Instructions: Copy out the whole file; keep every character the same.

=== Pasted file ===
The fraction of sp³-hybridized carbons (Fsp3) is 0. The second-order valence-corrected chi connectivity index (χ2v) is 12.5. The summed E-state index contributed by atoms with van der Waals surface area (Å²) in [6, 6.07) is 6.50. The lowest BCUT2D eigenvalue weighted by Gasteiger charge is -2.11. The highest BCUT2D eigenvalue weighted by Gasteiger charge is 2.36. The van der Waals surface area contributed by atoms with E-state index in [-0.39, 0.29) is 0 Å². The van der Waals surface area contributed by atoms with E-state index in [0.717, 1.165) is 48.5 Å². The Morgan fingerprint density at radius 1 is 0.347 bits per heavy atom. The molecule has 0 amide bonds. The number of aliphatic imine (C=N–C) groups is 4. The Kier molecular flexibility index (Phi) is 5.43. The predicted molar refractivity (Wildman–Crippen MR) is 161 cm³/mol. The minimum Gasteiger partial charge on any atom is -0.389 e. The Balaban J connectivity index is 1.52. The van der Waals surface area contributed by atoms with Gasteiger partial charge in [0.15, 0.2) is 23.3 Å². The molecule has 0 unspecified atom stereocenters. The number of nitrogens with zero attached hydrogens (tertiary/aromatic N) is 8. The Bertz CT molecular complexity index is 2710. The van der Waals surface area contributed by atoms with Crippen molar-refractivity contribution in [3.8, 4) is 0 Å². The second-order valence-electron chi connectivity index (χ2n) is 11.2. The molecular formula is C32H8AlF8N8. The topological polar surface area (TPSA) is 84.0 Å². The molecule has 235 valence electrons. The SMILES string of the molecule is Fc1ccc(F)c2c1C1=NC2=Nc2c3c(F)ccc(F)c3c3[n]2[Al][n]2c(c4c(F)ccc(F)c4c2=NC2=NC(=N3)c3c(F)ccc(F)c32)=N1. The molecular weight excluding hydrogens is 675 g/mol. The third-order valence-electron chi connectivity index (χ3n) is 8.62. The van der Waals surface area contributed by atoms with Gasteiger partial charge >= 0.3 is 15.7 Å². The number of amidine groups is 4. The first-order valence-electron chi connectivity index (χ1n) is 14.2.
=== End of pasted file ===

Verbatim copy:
The fraction of sp³-hybridized carbons (Fsp3) is 0. The second-order valence-corrected chi connectivity index (χ2v) is 12.5. The summed E-state index contributed by atoms with van der Waals surface area (Å²) in [6, 6.07) is 6.50. The lowest BCUT2D eigenvalue weighted by Gasteiger charge is -2.11. The highest BCUT2D eigenvalue weighted by Gasteiger charge is 2.36. The van der Waals surface area contributed by atoms with E-state index in [-0.39, 0.29) is 0 Å². The van der Waals surface area contributed by atoms with E-state index in [0.717, 1.165) is 48.5 Å². The Morgan fingerprint density at radius 1 is 0.347 bits per heavy atom. The molecule has 0 amide bonds. The number of aliphatic imine (C=N–C) groups is 4. The Kier molecular flexibility index (Phi) is 5.43. The predicted molar refractivity (Wildman–Crippen MR) is 161 cm³/mol. The minimum Gasteiger partial charge on any atom is -0.389 e. The Balaban J connectivity index is 1.52. The van der Waals surface area contributed by atoms with Gasteiger partial charge in [0.15, 0.2) is 23.3 Å². The molecule has 0 unspecified atom stereocenters. The number of nitrogens with zero attached hydrogens (tertiary/aromatic N) is 8. The Bertz CT molecular complexity index is 2710. The van der Waals surface area contributed by atoms with Crippen molar-refractivity contribution in [3.8, 4) is 0 Å². The second-order valence-electron chi connectivity index (χ2n) is 11.2. The molecular formula is C32H8AlF8N8. The topological polar surface area (TPSA) is 84.0 Å². The molecule has 235 valence electrons. The SMILES string of the molecule is Fc1ccc(F)c2c1C1=NC2=Nc2c3c(F)ccc(F)c3c3[n]2[Al][n]2c(c4c(F)ccc(F)c4c2=NC2=NC(=N3)c3c(F)ccc(F)c32)=N1. The molecular weight excluding hydrogens is 675 g/mol. The third-order valence-electron chi connectivity index (χ3n) is 8.62. The van der Waals surface area contributed by atoms with Gasteiger partial charge >= 0.3 is 15.7 Å². The number of amidine groups is 4. The first-order valence-electron chi connectivity index (χ1n) is 14.2.